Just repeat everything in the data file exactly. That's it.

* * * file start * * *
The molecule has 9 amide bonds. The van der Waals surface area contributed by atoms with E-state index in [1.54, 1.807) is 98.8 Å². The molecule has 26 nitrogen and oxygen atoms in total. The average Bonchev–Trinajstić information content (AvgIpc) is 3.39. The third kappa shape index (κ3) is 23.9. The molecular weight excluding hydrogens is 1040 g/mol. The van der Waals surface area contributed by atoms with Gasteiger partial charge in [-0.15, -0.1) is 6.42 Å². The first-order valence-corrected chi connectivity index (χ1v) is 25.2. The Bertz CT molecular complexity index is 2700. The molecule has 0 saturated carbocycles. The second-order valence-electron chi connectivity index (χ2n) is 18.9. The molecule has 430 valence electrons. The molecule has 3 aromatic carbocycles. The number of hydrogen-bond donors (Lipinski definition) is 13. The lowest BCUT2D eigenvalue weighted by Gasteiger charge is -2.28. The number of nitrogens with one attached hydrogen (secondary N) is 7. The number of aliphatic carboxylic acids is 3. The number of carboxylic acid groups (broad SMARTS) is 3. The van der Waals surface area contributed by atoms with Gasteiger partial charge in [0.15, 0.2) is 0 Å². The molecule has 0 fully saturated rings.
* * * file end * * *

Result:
The molecule has 9 amide bonds. The van der Waals surface area contributed by atoms with E-state index in [1.54, 1.807) is 98.8 Å². The molecule has 26 nitrogen and oxygen atoms in total. The average Bonchev–Trinajstić information content (AvgIpc) is 3.39. The third kappa shape index (κ3) is 23.9. The molecular weight excluding hydrogens is 1040 g/mol. The van der Waals surface area contributed by atoms with Gasteiger partial charge in [-0.15, -0.1) is 6.42 Å². The first-order valence-corrected chi connectivity index (χ1v) is 25.2. The Bertz CT molecular complexity index is 2700. The molecule has 0 saturated carbocycles. The second-order valence-electron chi connectivity index (χ2n) is 18.9. The molecule has 430 valence electrons. The molecule has 3 aromatic carbocycles. The number of hydrogen-bond donors (Lipinski definition) is 13. The lowest BCUT2D eigenvalue weighted by Gasteiger charge is -2.28. The number of nitrogens with one attached hydrogen (secondary N) is 7. The number of aliphatic carboxylic acids is 3. The number of carboxylic acid groups (broad SMARTS) is 3. The van der Waals surface area contributed by atoms with Gasteiger partial charge in [0.15, 0.2) is 0 Å². The molecule has 0 fully saturated rings.